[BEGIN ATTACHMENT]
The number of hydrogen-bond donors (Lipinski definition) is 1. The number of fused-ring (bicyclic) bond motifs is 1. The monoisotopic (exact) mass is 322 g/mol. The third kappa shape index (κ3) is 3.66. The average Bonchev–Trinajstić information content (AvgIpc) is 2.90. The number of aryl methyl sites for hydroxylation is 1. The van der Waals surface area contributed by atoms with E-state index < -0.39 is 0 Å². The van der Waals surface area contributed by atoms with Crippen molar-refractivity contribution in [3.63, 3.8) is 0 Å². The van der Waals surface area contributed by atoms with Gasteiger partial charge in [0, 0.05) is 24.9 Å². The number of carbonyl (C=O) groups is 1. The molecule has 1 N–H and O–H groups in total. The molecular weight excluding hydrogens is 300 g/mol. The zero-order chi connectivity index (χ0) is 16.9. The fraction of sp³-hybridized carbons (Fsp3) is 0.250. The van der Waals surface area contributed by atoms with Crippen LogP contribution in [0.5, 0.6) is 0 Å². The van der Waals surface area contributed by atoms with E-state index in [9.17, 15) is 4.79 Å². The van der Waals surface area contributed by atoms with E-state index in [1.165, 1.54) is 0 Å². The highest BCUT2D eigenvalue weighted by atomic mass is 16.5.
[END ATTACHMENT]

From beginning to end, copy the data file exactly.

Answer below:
The number of hydrogen-bond donors (Lipinski definition) is 1. The number of fused-ring (bicyclic) bond motifs is 1. The monoisotopic (exact) mass is 322 g/mol. The third kappa shape index (κ3) is 3.66. The average Bonchev–Trinajstić information content (AvgIpc) is 2.90. The number of aryl methyl sites for hydroxylation is 1. The van der Waals surface area contributed by atoms with E-state index < -0.39 is 0 Å². The van der Waals surface area contributed by atoms with Crippen molar-refractivity contribution in [3.63, 3.8) is 0 Å². The van der Waals surface area contributed by atoms with Gasteiger partial charge in [0, 0.05) is 24.9 Å². The number of carbonyl (C=O) groups is 1. The molecule has 1 N–H and O–H groups in total. The molecular weight excluding hydrogens is 300 g/mol. The zero-order chi connectivity index (χ0) is 16.9. The fraction of sp³-hybridized carbons (Fsp3) is 0.250. The van der Waals surface area contributed by atoms with Crippen LogP contribution in [0.5, 0.6) is 0 Å². The van der Waals surface area contributed by atoms with E-state index in [9.17, 15) is 4.79 Å². The van der Waals surface area contributed by atoms with E-state index in [1.165, 1.54) is 0 Å². The highest BCUT2D eigenvalue weighted by atomic mass is 16.5.